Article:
Thursday, February 16, 2012 | Posted by: Fiona Cullinan
Categories: Thought Leadership | Tags: business, statistics, report, CEO, IBR, work-life balance, international business report, CEOs, executive, stress, targets, workplace, work-related, holidays
That’s the finding of Grant Thornton’s International Business Report (IBR) , which surveyed 6,000 business leaders across the globe in the final quarter of 2011 to compare workplace stress levels, holidays taken and stress-busting solutions.
Who was surveyed?
CEOs, managing directors, chairmen or senior executives from 40 economies – primarily in manufacturing, services, retail and construction – were asked about their stress levels between September and December 2011.
The uncertainty caused by the eurozone crisis and its threat to the global economy means that stress is still rising but far less steeply – in fact, levels of executive stress showed their lowest annual increase since 2005.
Survey shows global slowdown in workplace stress
In 2010, net 45% of business leaders reported an increase in stress levels over the past 12 months, but this fell to just 28% in 2011. And the pattern is consistent around the world. Even in distressed Europe, the net increase in stress has declined from 40% in 2010 to 22% this year. And in the UK the figure was even lower – a 15% net increase in stress, down from 25% in 2010, provided one of the lowest net increases in the survey.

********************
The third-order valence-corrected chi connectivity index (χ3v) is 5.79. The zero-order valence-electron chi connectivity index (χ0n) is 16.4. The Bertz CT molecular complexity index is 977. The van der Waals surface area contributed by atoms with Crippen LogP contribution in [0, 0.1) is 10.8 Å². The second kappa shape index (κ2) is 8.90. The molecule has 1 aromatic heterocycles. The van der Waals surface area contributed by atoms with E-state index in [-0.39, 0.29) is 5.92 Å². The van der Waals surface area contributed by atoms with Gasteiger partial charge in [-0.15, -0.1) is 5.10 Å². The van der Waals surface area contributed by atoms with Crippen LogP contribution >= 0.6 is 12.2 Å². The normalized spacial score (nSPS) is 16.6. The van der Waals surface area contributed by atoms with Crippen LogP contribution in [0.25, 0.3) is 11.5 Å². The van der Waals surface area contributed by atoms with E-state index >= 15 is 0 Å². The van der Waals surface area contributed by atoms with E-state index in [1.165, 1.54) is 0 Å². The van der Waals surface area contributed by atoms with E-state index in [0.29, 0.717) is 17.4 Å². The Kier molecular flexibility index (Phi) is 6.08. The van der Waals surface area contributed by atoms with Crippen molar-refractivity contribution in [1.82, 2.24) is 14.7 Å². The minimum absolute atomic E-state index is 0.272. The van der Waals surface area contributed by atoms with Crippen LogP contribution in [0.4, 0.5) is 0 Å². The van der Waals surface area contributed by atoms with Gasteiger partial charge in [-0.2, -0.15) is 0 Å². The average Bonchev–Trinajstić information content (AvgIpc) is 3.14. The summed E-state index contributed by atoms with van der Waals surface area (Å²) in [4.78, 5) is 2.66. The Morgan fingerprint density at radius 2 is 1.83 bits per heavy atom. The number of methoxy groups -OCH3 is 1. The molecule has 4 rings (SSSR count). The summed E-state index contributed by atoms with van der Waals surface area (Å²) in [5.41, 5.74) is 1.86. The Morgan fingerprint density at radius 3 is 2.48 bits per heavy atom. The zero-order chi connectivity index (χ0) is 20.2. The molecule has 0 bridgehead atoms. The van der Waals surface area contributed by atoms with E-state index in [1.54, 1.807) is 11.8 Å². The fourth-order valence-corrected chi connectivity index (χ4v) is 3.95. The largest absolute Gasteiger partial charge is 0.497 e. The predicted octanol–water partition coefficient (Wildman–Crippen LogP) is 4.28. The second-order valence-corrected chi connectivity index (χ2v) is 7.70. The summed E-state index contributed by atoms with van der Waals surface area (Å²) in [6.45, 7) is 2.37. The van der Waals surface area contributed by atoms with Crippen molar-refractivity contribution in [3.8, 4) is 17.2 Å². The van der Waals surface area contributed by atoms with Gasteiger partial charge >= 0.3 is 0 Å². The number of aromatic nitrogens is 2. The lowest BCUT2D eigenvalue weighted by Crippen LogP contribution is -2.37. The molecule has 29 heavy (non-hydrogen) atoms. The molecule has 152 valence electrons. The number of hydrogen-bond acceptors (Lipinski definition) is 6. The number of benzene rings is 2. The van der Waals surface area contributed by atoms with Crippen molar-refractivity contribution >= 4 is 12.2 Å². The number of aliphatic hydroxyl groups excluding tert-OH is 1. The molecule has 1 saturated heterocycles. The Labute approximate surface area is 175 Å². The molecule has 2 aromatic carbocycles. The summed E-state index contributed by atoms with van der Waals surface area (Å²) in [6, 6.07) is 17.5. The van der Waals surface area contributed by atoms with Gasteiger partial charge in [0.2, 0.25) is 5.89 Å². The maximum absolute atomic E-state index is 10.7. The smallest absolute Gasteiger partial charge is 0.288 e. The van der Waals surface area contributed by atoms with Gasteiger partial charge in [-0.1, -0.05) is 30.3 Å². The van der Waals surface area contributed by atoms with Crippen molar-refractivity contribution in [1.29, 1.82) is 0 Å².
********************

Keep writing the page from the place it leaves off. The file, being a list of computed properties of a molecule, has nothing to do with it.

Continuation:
As the IBR scatter graph shows, UK business leaders experience less stress and enjoy more holidays than their many of their peers, including those in the US, Australia, Latin America and the Far East. (Click on the graphic to bring up a larger version.)
Unsurprisingly, Greek leaders were among the most stressed and taking the least breaks – a situation echoed in Asia Pacific, which was the most stressed region with net 44% reporting an increase in stress over the past 12 months (although this too is down from 58% in 2010).
What were the biggest headaches for execs?
The IBR stress survey also showed that the biggest headache for senior executives lay in reaching performance targets: globally 30% of business leaders cite it as the major cause of workplace stress (21% in the UK), as do 37 of the 40 economies covered by the survey.
Other causes were far less significant and included: volume of communications (11%), office politics (11%) and work/life balance (9%). In the UK, the figures were 9%, 11% and 13% respectively – the top five causes can be found in the chart below (click on the graphic to bring up a larger version).
The holiday factor
The issue of stress in business was highlighted recently when António Horta-Osório, CEO of Lloyds Banking Group in the United Kingdom, was forced to take almost three months off because of a stress-related illness. (He returned to work last month after collapsing in early November.)
Perhaps he just needed a holiday…
Those countries where business leaders take the fewest holidays – such as Japan, mainland China and Thailand – reported the highest rises in stress. While their peers in the Netherlands, Russia and Denmark took the most days off in 2011 and reported the lowest increases in stress.
Here in the UK, business execs were taking off 20 days a year – one day more than in 2010.
What do you think?
So, are UK business leaders managing their goals and challenges more effectively? Or is it because more realistic performance measures and goals are being set? Perhaps is it just a case of getting the work-life balance right?
What do you think? We’d love to hear your comments.
Image of stressball: (CC) bottled_void
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